Where should bus stops go …

In a nice article in The Oregonian about my friend Robert Bertini’s Portland State University lab: Lab helps TriMet glide to more green lights , simulation tests comparing bus stop locations on the near and far side of intersections shows bus stops should go on the far side of intersections, reducing bus delay. This is a valuable use of simulation, that should be corroborated with empirical evidence (though I am fairly sure it is right). I suspect in general it also reduces the delay of other vehicles. Another question is how does it affect access times to bus stops, which depends on local land use issues.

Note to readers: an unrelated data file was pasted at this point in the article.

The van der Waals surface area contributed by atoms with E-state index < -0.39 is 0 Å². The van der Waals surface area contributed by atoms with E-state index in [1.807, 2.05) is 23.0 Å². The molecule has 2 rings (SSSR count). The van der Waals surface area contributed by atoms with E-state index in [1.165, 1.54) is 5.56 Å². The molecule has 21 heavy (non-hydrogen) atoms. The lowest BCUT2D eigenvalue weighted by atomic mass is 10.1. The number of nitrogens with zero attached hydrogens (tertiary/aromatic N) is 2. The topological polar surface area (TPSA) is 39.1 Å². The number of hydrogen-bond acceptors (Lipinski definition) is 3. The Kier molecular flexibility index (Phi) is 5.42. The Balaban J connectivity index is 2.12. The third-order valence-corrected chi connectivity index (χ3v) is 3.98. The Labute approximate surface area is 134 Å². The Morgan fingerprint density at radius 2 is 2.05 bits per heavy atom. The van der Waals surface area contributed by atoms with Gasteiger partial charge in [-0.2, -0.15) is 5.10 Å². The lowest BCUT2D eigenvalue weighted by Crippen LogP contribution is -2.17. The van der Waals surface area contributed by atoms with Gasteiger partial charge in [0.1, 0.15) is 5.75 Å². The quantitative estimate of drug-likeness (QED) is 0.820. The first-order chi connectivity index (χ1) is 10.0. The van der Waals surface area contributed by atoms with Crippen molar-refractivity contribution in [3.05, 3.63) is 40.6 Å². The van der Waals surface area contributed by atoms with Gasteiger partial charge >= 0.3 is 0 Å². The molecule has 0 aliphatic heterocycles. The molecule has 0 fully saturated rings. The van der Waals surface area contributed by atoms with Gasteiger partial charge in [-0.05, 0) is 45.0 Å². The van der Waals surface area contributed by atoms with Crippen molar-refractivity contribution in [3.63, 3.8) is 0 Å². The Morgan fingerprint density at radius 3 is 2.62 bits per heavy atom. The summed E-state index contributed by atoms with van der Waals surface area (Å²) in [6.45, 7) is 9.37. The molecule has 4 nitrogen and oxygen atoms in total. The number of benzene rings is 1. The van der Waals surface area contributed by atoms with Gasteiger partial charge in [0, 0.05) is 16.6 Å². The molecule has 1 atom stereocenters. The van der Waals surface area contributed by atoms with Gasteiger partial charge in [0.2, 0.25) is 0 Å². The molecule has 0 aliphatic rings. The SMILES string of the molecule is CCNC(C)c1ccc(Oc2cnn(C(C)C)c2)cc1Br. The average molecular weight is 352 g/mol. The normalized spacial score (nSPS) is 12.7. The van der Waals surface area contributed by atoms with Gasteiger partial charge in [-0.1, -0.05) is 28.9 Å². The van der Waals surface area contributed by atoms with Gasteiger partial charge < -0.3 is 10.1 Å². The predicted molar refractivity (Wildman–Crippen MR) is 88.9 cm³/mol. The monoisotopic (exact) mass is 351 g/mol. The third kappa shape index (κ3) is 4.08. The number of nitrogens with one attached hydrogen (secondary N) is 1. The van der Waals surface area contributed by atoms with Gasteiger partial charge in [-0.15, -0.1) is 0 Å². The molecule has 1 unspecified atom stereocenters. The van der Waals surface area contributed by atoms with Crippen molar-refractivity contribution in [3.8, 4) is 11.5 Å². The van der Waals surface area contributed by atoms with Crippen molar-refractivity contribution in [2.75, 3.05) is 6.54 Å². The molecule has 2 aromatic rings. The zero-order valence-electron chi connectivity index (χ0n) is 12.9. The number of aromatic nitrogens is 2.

One thought on “Where should bus stops go …”

  1. As the project director of a large (7000 buses) bus signal priority project covering 10 000 bus stops and 4 000 sets signals, I concur that downstream bus stop locations are critical to priority provision and service efficiency.

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